Ek has created a Facebook site saying yes to mining in Kallok.
Securing settlement “It is obvious that a mine will prevent people from moving away from Jokkmokk. The local investments will grow, they will have to build new houses and infrastructure – yes, even the tourist industry will start blooming”, Ek says.
The iron mine in Kallak is planned to exist only for 15 years. Henrik Blind is therefore questioning the purpose of the ambitious infrastructure plan.
“Infrastructure is extremely expensive. If they choose to build new railways, roads and housing, they will probably open other mines to cover the expenses. If we offer them a finger, they will take the whole hand”, he says.
Blind describes the planned mining activity as a threat not only to the livelihoods of the indigenous people, but also to the environment and to sustainable development.
“We have compromised, we have tried dialogue, but nobody is listening to us. Civil violence is our last chance of being heard”, says Blind.
• The Sami are spread across four countries: Norway, Sweden, Finland and Russia.
• In these countries they are small minorities facing a struggle of similar character: The defense of their basic rights as indigenous peoples.
• There are about 80,000 Sami people living in Northern Scandinavia, about 20,000 of them in Sweden.
• Sweden has not acknowledge Sami land rights and has refused to ratify both the Nordic Sami Convention and ILO169, two contemporary international agreements that would enshrine Sami land rights in the Swedish constitution and safe-guard the right to free and prior consultation before intrusions on Sami lands were allowed to happe
• Mining is seen as an industry of national importance by the Swedish state, and what makes Kallak unique in relation to the Swedish Environmental Code is that the area has been deemed of national interest both for reindeer husbandry and for mining by the Mining Inspectorate of Sweden.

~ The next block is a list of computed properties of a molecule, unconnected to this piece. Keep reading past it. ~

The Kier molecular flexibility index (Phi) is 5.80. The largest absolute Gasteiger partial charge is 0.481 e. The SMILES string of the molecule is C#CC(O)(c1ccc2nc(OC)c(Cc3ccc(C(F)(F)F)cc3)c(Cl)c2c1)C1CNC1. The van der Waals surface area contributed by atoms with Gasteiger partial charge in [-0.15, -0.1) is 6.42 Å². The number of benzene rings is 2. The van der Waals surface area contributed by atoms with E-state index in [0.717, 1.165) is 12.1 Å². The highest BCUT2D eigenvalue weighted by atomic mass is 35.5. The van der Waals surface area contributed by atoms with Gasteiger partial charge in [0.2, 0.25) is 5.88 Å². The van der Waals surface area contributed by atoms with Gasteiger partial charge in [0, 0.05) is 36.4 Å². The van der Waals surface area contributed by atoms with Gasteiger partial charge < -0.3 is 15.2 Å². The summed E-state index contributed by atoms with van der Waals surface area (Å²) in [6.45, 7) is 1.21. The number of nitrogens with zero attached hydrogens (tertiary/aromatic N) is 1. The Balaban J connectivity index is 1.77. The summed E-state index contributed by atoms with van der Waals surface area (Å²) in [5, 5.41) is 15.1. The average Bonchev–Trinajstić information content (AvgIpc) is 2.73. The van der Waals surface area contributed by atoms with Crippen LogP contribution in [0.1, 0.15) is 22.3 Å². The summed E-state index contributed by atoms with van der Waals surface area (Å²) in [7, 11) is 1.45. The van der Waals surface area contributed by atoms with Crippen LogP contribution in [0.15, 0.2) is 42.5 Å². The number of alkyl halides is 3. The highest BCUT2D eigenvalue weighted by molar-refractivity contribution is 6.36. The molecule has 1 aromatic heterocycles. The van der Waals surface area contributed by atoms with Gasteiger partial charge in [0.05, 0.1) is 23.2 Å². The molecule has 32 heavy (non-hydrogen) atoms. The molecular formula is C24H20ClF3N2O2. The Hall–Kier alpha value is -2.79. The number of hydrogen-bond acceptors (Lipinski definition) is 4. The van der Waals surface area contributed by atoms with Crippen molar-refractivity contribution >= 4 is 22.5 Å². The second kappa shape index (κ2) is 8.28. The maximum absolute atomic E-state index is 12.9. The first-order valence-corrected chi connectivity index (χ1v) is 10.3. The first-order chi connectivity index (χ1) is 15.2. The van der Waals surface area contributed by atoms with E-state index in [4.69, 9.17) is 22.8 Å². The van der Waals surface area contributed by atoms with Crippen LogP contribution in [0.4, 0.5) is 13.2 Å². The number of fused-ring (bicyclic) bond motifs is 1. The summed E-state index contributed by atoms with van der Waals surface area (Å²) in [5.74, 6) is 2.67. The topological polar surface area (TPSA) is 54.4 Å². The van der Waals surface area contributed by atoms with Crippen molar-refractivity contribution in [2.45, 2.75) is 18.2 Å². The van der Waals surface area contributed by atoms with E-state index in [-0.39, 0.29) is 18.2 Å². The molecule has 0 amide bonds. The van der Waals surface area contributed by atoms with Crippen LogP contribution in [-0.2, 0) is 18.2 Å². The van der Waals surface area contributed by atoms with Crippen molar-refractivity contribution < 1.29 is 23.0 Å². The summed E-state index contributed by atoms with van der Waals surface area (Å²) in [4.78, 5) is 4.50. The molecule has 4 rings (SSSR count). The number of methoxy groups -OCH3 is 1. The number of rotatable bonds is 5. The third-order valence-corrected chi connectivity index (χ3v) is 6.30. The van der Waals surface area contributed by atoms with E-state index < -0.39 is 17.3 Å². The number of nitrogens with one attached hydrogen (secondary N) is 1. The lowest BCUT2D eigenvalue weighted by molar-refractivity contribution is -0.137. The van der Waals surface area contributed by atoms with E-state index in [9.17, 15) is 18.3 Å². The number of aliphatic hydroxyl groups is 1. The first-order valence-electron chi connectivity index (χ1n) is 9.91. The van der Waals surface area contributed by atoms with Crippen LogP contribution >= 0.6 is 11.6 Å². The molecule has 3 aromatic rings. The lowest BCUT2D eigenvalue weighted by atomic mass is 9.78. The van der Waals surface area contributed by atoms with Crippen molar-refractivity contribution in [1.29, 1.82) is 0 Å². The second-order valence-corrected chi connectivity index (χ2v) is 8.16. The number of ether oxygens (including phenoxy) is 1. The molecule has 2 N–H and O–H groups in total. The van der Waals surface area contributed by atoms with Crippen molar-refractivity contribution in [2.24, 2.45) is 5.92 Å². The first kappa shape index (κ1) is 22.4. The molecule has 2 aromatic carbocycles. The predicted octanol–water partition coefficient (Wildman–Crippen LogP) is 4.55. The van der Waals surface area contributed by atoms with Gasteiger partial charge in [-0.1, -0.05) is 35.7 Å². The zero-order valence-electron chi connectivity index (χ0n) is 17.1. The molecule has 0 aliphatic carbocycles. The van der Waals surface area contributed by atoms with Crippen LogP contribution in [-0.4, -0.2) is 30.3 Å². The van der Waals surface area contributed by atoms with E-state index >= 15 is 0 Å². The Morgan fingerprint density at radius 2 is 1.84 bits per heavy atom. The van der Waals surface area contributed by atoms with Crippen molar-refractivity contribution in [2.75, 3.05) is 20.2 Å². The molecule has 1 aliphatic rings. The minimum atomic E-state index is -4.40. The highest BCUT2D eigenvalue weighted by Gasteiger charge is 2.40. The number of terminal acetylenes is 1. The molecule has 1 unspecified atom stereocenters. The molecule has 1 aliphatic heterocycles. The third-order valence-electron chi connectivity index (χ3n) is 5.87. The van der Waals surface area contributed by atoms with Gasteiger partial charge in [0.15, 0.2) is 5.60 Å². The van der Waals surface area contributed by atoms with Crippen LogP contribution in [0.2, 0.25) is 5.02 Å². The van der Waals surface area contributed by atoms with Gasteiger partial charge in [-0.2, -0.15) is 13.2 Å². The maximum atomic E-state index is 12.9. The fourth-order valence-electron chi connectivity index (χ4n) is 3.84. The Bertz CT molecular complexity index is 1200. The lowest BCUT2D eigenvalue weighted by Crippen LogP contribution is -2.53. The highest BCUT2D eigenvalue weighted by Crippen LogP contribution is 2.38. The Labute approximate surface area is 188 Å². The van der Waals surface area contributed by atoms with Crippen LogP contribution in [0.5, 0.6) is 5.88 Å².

Swedish police clear Saami and environmental blockade at iron project near Jokkmokk.
Photo: Henrik Blind
Jokkmokk Iron Mines AB can now continue their drilling and exploration project in Gállok after Swedish police removed the people blocking the road.
Photo: Henrik Blind
Mining equipment on its way into the exploration area followed and guarded by local police after the blockade was removed.
Photo: Henrik Blind
“Beowulf Mining has broken all ethical rules. They have refused to talk to the Sami people, the local community and the reindeer herders as such. They have chosen to use power in order to get their way through. They have called for the Swedish police to use violence against peaceful protesters”, says Lars Anders Baer.
When Bjørne Kvernmo docked his ship, “Havsel,” at the port in Tromsø this month, he knew it would be the end of a tradition he’s kept up for 40 years. With his return, northern Norway’s long-standing seal hunt had finally come to a close.
According to a doctoral dissertation to be published by the University of Helsinki, the indigenous Sámi people of Northern Finland generally have lower cancer rates than the rest of the country’s population.